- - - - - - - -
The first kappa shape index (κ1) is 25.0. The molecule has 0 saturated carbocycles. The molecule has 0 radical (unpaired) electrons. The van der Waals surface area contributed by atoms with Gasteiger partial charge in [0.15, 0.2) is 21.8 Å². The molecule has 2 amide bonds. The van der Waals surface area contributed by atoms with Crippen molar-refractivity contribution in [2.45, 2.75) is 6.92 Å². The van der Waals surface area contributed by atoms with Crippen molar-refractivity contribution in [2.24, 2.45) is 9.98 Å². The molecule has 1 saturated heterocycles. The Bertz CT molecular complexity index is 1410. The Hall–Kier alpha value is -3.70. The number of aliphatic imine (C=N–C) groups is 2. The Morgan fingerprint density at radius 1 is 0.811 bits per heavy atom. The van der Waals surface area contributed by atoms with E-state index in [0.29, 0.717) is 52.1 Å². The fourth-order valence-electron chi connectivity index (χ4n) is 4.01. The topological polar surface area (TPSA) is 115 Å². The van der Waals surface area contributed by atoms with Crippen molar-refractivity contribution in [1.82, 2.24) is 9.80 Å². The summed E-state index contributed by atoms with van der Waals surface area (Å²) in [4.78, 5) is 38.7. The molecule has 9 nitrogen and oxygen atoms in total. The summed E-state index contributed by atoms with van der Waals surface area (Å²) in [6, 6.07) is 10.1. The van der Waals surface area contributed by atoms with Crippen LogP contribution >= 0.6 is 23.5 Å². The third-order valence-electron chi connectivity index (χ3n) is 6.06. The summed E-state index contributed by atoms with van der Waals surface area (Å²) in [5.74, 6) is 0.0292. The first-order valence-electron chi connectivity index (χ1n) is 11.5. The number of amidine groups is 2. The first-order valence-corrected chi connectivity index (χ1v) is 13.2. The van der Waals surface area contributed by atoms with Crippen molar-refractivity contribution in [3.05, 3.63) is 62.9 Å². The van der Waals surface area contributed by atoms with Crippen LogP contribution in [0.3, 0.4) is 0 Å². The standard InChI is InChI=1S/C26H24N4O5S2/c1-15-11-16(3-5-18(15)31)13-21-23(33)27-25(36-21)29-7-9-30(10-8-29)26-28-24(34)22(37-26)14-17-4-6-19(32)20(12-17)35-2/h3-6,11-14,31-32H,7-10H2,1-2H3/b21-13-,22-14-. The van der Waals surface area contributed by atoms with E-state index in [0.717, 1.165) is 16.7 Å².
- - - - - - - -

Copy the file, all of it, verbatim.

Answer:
The first kappa shape index (κ1) is 25.0. The molecule has 0 saturated carbocycles. The molecule has 0 radical (unpaired) electrons. The van der Waals surface area contributed by atoms with Gasteiger partial charge in [0.15, 0.2) is 21.8 Å². The molecule has 2 amide bonds. The van der Waals surface area contributed by atoms with Crippen molar-refractivity contribution in [2.45, 2.75) is 6.92 Å². The van der Waals surface area contributed by atoms with Crippen molar-refractivity contribution in [2.24, 2.45) is 9.98 Å². The molecule has 1 saturated heterocycles. The Bertz CT molecular complexity index is 1410. The Hall–Kier alpha value is -3.70. The number of aliphatic imine (C=N–C) groups is 2. The Morgan fingerprint density at radius 1 is 0.811 bits per heavy atom. The van der Waals surface area contributed by atoms with E-state index in [0.29, 0.717) is 52.1 Å². The fourth-order valence-electron chi connectivity index (χ4n) is 4.01. The topological polar surface area (TPSA) is 115 Å². The van der Waals surface area contributed by atoms with Crippen molar-refractivity contribution in [1.82, 2.24) is 9.80 Å². The summed E-state index contributed by atoms with van der Waals surface area (Å²) in [4.78, 5) is 38.7. The molecule has 9 nitrogen and oxygen atoms in total. The summed E-state index contributed by atoms with van der Waals surface area (Å²) in [6, 6.07) is 10.1. The van der Waals surface area contributed by atoms with Crippen LogP contribution >= 0.6 is 23.5 Å². The third-order valence-electron chi connectivity index (χ3n) is 6.06. The summed E-state index contributed by atoms with van der Waals surface area (Å²) in [5.74, 6) is 0.0292. The first-order valence-electron chi connectivity index (χ1n) is 11.5. The number of amidine groups is 2. The first-order valence-corrected chi connectivity index (χ1v) is 13.2. The van der Waals surface area contributed by atoms with Crippen molar-refractivity contribution in [3.05, 3.63) is 62.9 Å². The van der Waals surface area contributed by atoms with Crippen LogP contribution in [0.3, 0.4) is 0 Å². The standard InChI is InChI=1S/C26H24N4O5S2/c1-15-11-16(3-5-18(15)31)13-21-23(33)27-25(36-21)29-7-9-30(10-8-29)26-28-24(34)22(37-26)14-17-4-6-19(32)20(12-17)35-2/h3-6,11-14,31-32H,7-10H2,1-2H3/b21-13-,22-14-. The van der Waals surface area contributed by atoms with E-state index in [0.717, 1.165) is 16.7 Å².